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Why Quebec Comedy Isn’t Funny

Why Quebec Comedy Isn’t Funny

La belle province has its own humour industry of massive superstars and classic shows. Too bad the jokes are totally lame.

Illustration by Catherine Lepage.

I was born on the banks of the river, enveloped by the smell of kelp. Over the course of my life, I’ve seen an average of one beluga per day. I say this to stress just how Québécoise I am. At night, I dream of our daytime TV shows, and of our dear, provincial star système. But all my life, something’s escaped me: I don’t get what Quebecers are laughing at. Worse, I feel like we’re laughing in counterpoint. Maybe Quebec’s just laughing at me.

The first sign of my condition appeared early on, when I was a kid. A famous, late-eighties Saturday-night hit, Samedi de rire. Yvon Deschamps, an upright chair, a mouth organ. Deschamps’ character Ti-Blanc Lebrun—that classic raconteur—gulped down his harmonica at the end of his monologue, like he always did, and the sound of the trapped harmonica emanated from his ribcage with every breath. I thought that my father would swallow my mother whole with his bellows. I knew everyone in Quebec was busting a gut at the exact same time. Jovial kid that I was, I couldn’t understand how this was funny. Still can’t, for that matter.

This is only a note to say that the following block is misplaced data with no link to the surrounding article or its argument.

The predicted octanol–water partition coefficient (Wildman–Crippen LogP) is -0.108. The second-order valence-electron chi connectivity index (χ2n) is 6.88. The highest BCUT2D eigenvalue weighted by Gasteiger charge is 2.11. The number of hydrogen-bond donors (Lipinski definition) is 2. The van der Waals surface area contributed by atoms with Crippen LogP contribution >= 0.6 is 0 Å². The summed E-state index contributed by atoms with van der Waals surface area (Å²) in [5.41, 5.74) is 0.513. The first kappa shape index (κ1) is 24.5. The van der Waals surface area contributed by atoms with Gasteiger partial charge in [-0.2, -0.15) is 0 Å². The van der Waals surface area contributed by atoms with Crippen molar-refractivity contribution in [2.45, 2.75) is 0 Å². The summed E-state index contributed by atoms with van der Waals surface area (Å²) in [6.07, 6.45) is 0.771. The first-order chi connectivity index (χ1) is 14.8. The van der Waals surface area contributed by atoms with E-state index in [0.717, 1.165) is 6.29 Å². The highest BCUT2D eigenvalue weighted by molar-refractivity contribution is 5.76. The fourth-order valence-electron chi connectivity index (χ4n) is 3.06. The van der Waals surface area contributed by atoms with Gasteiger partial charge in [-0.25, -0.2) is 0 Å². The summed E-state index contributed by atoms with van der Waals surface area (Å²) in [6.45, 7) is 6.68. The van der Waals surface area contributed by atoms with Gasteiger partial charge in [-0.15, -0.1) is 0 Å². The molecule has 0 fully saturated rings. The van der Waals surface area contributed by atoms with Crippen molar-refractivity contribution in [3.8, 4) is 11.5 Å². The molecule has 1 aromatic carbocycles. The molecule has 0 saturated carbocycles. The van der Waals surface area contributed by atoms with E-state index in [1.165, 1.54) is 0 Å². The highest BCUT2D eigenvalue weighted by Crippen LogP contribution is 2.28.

Ginette Reno’s song “Remixer ma vie”—now that was funny. Céline Dion playing an abused child in Des fleurs sur la neige—hilarious. Lou Diamond Phillips’ hair in La Bamba—kickass. But how could there be an audience for a harmonica jammed down a larynx? I couldn’t figure it out.

Then there was the sketch show Rira bien, which, for better or worse, didn’t make me laugh either. Neither did Michel Courtemanche, or Daniel Lemire’s character Oncle Georges, or Marc Favreau’s character Sol. I understood pretty quickly that I’d never have to come running when Quebec hollered from the other room, “Marie, you’ve got to see this—it’s so funny!” I usually wouldn’t agree.

My situation only worsened over time. At the height of my adolescence, I was dragged to see Broue, a famous play set in a tavern, “because it’s part of our heritage.” Teen angst kept me from expressing emotions in public, so I didn’t cry with shame the way I should’ve. But on the inside I bled tears—beer-soaked tears—while Quebec (proudly represented here by the audience at Chicoutimi’s Dufour Auditorium), was bent over laughing at chewed-up dad jokes from 1979. Meanwhile, I snickered imagining just how a genius like Francine Ruel was roped into being a scriptwriter for the play. And I still wonder, actually, why, of all Ruel’s oeuvre, it’s not the literary festival Les Correspondances d’Eastman or her Radio-Canada talk show L’été…c’est péché that have made Quebec laugh for thirty-two years. L’été…c’est péché was hilarious.